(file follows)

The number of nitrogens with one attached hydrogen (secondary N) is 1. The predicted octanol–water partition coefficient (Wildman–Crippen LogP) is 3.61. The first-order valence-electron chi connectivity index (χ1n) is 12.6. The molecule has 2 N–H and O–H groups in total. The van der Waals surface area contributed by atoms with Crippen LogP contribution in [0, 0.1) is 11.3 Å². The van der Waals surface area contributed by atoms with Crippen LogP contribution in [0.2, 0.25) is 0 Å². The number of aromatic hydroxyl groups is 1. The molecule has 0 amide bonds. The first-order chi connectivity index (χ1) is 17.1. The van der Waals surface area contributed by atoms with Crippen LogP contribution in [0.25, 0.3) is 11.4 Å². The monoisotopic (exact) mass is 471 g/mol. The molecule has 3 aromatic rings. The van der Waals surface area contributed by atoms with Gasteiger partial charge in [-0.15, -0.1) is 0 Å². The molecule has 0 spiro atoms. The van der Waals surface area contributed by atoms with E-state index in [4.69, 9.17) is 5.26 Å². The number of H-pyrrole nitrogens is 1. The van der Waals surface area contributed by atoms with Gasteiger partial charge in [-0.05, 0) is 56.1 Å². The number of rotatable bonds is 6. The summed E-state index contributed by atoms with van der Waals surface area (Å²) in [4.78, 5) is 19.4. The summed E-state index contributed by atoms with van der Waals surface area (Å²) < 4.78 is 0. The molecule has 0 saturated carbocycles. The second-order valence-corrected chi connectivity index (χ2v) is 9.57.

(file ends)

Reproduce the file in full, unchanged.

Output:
The number of nitrogens with one attached hydrogen (secondary N) is 1. The predicted octanol–water partition coefficient (Wildman–Crippen LogP) is 3.61. The first-order valence-electron chi connectivity index (χ1n) is 12.6. The molecule has 2 N–H and O–H groups in total. The van der Waals surface area contributed by atoms with Crippen LogP contribution in [0, 0.1) is 11.3 Å². The van der Waals surface area contributed by atoms with Crippen LogP contribution in [0.2, 0.25) is 0 Å². The number of aromatic hydroxyl groups is 1. The molecule has 0 amide bonds. The first-order chi connectivity index (χ1) is 17.1. The van der Waals surface area contributed by atoms with Crippen LogP contribution in [0.25, 0.3) is 11.4 Å². The monoisotopic (exact) mass is 471 g/mol. The molecule has 3 aromatic rings. The van der Waals surface area contributed by atoms with Gasteiger partial charge in [-0.15, -0.1) is 0 Å². The molecule has 0 spiro atoms. The van der Waals surface area contributed by atoms with E-state index in [4.69, 9.17) is 5.26 Å². The number of H-pyrrole nitrogens is 1. The van der Waals surface area contributed by atoms with Gasteiger partial charge in [-0.05, 0) is 56.1 Å². The number of rotatable bonds is 6. The summed E-state index contributed by atoms with van der Waals surface area (Å²) in [4.78, 5) is 19.4. The summed E-state index contributed by atoms with van der Waals surface area (Å²) < 4.78 is 0. The molecule has 0 saturated carbocycles. The second-order valence-corrected chi connectivity index (χ2v) is 9.57.